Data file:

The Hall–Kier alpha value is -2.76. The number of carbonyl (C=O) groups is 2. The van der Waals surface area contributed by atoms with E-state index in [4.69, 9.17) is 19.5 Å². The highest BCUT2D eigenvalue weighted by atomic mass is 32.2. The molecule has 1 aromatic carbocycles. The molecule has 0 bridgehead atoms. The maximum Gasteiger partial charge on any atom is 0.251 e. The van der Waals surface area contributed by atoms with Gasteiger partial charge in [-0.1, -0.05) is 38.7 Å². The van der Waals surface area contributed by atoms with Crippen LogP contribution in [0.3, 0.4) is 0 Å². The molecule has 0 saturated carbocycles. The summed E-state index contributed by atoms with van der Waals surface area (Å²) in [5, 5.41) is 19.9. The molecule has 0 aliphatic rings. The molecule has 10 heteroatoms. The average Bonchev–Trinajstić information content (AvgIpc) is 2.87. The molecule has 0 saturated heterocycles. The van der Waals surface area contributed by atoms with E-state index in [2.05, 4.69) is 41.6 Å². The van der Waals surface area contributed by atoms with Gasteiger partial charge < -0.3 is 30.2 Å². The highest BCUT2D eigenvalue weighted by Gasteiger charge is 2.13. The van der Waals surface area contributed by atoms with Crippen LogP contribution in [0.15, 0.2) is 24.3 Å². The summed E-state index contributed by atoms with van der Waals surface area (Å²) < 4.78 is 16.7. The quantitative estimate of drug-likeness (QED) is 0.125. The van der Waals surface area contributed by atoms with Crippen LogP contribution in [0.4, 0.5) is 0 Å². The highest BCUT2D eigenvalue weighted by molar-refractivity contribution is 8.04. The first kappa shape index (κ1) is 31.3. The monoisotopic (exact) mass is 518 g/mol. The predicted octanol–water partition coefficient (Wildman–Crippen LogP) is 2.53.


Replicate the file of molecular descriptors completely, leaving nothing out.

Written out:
The Hall–Kier alpha value is -2.76. The number of carbonyl (C=O) groups is 2. The van der Waals surface area contributed by atoms with E-state index in [4.69, 9.17) is 19.5 Å². The highest BCUT2D eigenvalue weighted by atomic mass is 32.2. The molecule has 1 aromatic carbocycles. The molecule has 0 bridgehead atoms. The maximum Gasteiger partial charge on any atom is 0.251 e. The van der Waals surface area contributed by atoms with Gasteiger partial charge in [-0.1, -0.05) is 38.7 Å². The van der Waals surface area contributed by atoms with Crippen LogP contribution in [0.3, 0.4) is 0 Å². The molecule has 0 saturated carbocycles. The summed E-state index contributed by atoms with van der Waals surface area (Å²) in [5, 5.41) is 19.9. The molecule has 0 aliphatic rings. The molecule has 10 heteroatoms. The average Bonchev–Trinajstić information content (AvgIpc) is 2.87. The molecule has 0 saturated heterocycles. The van der Waals surface area contributed by atoms with E-state index in [2.05, 4.69) is 41.6 Å². The van der Waals surface area contributed by atoms with Gasteiger partial charge < -0.3 is 30.2 Å². The highest BCUT2D eigenvalue weighted by Gasteiger charge is 2.13. The van der Waals surface area contributed by atoms with Crippen LogP contribution in [0.15, 0.2) is 24.3 Å². The summed E-state index contributed by atoms with van der Waals surface area (Å²) < 4.78 is 16.7. The quantitative estimate of drug-likeness (QED) is 0.125. The van der Waals surface area contributed by atoms with Crippen LogP contribution in [0.4, 0.5) is 0 Å². The highest BCUT2D eigenvalue weighted by molar-refractivity contribution is 8.04. The first kappa shape index (κ1) is 31.3. The monoisotopic (exact) mass is 518 g/mol. The predicted octanol–water partition coefficient (Wildman–Crippen LogP) is 2.53.